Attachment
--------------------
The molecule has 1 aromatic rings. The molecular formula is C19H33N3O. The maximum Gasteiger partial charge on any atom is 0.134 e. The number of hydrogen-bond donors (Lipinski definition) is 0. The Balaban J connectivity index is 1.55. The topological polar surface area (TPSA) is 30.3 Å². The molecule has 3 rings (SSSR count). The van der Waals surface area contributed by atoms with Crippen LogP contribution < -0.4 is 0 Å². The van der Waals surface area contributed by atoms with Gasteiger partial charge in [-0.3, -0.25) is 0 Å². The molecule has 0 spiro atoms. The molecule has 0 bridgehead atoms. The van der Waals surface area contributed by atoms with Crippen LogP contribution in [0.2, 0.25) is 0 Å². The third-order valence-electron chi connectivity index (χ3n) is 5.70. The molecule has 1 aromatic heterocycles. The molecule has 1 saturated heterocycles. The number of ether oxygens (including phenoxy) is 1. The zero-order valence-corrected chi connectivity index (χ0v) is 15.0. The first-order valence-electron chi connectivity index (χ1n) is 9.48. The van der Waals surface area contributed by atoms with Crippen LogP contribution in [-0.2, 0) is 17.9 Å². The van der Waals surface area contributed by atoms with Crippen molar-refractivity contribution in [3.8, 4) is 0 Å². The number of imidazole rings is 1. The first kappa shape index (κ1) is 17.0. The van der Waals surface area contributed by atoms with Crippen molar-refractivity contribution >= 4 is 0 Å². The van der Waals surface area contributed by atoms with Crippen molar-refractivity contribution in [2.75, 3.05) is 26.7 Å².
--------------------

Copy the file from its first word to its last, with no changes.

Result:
The molecule has 1 aromatic rings. The molecular formula is C19H33N3O. The maximum Gasteiger partial charge on any atom is 0.134 e. The number of hydrogen-bond donors (Lipinski definition) is 0. The Balaban J connectivity index is 1.55. The topological polar surface area (TPSA) is 30.3 Å². The molecule has 3 rings (SSSR count). The van der Waals surface area contributed by atoms with Crippen LogP contribution < -0.4 is 0 Å². The van der Waals surface area contributed by atoms with Gasteiger partial charge in [-0.3, -0.25) is 0 Å². The molecule has 0 spiro atoms. The molecule has 0 bridgehead atoms. The van der Waals surface area contributed by atoms with Crippen LogP contribution in [0.2, 0.25) is 0 Å². The third-order valence-electron chi connectivity index (χ3n) is 5.70. The molecule has 1 aromatic heterocycles. The molecule has 1 saturated heterocycles. The number of ether oxygens (including phenoxy) is 1. The zero-order valence-corrected chi connectivity index (χ0v) is 15.0. The first-order valence-electron chi connectivity index (χ1n) is 9.48. The van der Waals surface area contributed by atoms with Crippen LogP contribution in [-0.2, 0) is 17.9 Å². The van der Waals surface area contributed by atoms with Crippen molar-refractivity contribution in [3.8, 4) is 0 Å². The number of imidazole rings is 1. The first kappa shape index (κ1) is 17.0. The van der Waals surface area contributed by atoms with Crippen molar-refractivity contribution >= 4 is 0 Å². The van der Waals surface area contributed by atoms with Crippen molar-refractivity contribution in [2.75, 3.05) is 26.7 Å².